Monthly Archives: August 2012

if you comment on a facebook photo
of a girl holding a cat
your phone will buzz on and on

‘forever’. that word is not even finite
enough to break into

for, ever she stood
at the precipice of understanding
taxis passed hummingly in the rain

– have you ever seen
this show? –

a friend’s father asks

he is honorable
trying to overwhelm
the uncomfortable silence
in which we are sitting

what is
the everglades?

DING! that marks reconciliation

alex trebek pointing triumphantly,
smiles fiercely at the camera.
everyone looks away. yes.
there is such thing
as a stupid question.


If I can’t hold you tonight
I want to be famous on the Internet.

Crawl around searching for an ice cube
on a white tablecloth

and you will begin to understand
what it is to be a lonely fool

these days. The song on the radio goes
I can dream about you if I can’t hold you tonight

If I can’t hold you tonight
at least I can drive past the Beverly Hills sign

and think about the ocean the other day:
how it felt almost warm enough
to have gone wrong.

If I can’t face into your back
while you lie sleeping
I am making an empty threat
to become almost too ethical
of a person to bare.

I remember how still your body remained
even while it made a coarse,
allergic noise from the dust.
You sounded so far away then
even as you snorted
like a tired horse.

If I can’t hold you tonight
I want to wake up feeling like an Olsen twin.
I want to talk to my friends parents for some reason.

Though really I didn’t want much beyond understanding
which it turns out is unfair and too vague and insane
to even start to list out—

Hey, that isn’t how the song goes

Walking down Valencia. Nothing but clusters
of novelty shops, predictably vivid tacquerias. Talk 
about a loss for metaphor.

It’s a relief when all of a sudden I remember
my distaste for poetry of place. Everywhere I go
I like to lie down and watch television.
And I don’t eat much bread until late in the afternoon.

I keep thinking of one thing
from a reading I went to my last night
in Manhattan. The poet spoke in a manner
nearly laughable. By the time he reached the end
of a line, his words had slowed so greatly

it was as if a large bird had gradually lost its life.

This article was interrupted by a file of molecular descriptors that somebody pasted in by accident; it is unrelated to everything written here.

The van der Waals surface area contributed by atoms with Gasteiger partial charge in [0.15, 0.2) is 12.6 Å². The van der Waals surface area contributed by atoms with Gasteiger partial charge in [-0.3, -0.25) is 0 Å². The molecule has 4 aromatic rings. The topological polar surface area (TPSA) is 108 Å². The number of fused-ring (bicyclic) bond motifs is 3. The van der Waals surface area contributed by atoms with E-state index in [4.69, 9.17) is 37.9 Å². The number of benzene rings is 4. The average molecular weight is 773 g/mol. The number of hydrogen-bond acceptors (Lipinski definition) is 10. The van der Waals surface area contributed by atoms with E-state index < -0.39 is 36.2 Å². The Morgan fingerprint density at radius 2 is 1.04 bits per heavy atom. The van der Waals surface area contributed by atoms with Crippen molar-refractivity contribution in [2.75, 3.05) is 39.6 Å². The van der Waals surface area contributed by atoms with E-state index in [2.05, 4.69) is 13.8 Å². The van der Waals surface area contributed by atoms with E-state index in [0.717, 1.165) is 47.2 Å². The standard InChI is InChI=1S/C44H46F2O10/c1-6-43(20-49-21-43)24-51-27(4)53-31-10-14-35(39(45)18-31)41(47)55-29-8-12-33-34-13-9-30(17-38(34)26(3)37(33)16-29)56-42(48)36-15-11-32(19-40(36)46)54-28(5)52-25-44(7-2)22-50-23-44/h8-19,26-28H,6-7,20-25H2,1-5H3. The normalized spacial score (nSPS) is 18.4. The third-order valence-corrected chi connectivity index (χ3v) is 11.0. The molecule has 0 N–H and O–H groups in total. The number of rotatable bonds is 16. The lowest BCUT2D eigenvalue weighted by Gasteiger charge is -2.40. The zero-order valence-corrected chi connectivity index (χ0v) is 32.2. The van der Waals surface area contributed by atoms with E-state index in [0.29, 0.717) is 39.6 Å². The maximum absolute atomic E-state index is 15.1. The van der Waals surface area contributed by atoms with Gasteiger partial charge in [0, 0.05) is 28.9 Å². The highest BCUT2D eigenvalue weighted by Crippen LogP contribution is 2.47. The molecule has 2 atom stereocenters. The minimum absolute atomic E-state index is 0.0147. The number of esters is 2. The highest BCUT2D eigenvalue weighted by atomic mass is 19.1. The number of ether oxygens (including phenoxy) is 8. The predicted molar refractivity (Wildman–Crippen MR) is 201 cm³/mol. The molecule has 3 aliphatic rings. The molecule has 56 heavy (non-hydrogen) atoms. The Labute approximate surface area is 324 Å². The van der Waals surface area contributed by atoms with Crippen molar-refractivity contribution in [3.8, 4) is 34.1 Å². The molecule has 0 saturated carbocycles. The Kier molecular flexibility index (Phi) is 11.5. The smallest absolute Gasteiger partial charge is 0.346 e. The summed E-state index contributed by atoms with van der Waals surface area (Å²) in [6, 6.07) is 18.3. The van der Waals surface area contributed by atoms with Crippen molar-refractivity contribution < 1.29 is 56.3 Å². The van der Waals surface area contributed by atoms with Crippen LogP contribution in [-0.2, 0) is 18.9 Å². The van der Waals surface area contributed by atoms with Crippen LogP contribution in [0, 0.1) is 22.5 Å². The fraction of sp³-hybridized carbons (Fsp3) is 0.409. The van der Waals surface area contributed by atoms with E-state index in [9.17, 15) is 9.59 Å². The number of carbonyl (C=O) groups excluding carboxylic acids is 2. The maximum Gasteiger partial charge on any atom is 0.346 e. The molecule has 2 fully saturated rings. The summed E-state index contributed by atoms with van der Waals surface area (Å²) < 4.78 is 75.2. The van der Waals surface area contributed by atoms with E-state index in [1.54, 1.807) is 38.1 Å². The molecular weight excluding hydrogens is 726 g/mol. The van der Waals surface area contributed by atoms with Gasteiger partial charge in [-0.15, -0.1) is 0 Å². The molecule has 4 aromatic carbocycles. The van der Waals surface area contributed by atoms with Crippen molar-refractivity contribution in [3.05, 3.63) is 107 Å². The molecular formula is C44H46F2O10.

Or a poorly tied object had been left dragging
behind a car during the recitation
and had finally succeeded and become
fully unfastened.

Nothing to be done. After having endured so much.

What he said was to the effect of
“we live in one moment but our minds want to behold
all of time.” What I mean by this is more.

I recall a night in my apartment
when it rained so hard
one was forced to speak of little else.

Though we had been apart for a time
and were determined to continue in that,
Evan came over on the train. I was so nervous
and afraid. Maybe I blamed it on the rain,
I don’t remember. So badly I wanted to say
and did say one thing.

This is one moment in time.

Afterwards I watched some trees leaning back and forth
out of soreness and grey sheets of lightning:
all out the window. Of course I cried.
It sounds tautological on paper. One moment.

I know I am going to move West soon. It isn’t
that I want that old thing back, but it would feel good
to sense the capability to preserve it. To contain it
within some vial to grasp even while moving
into something else. Time, we say,
always meaning the part that is something else.

And how it ends up that we always speak
of seeing it as a fear, because there is
nothing else to move into. So badly
I want to be able to keep that old part
of it at the same time.

I almost can believe myself when I say
I’m not trying to put it here right now.

Knowing, too, that like all of the best parts of things
it is the kind that can not be convinced to rest for long.
The kind that wants to evaporate even more
for the fact that you love it.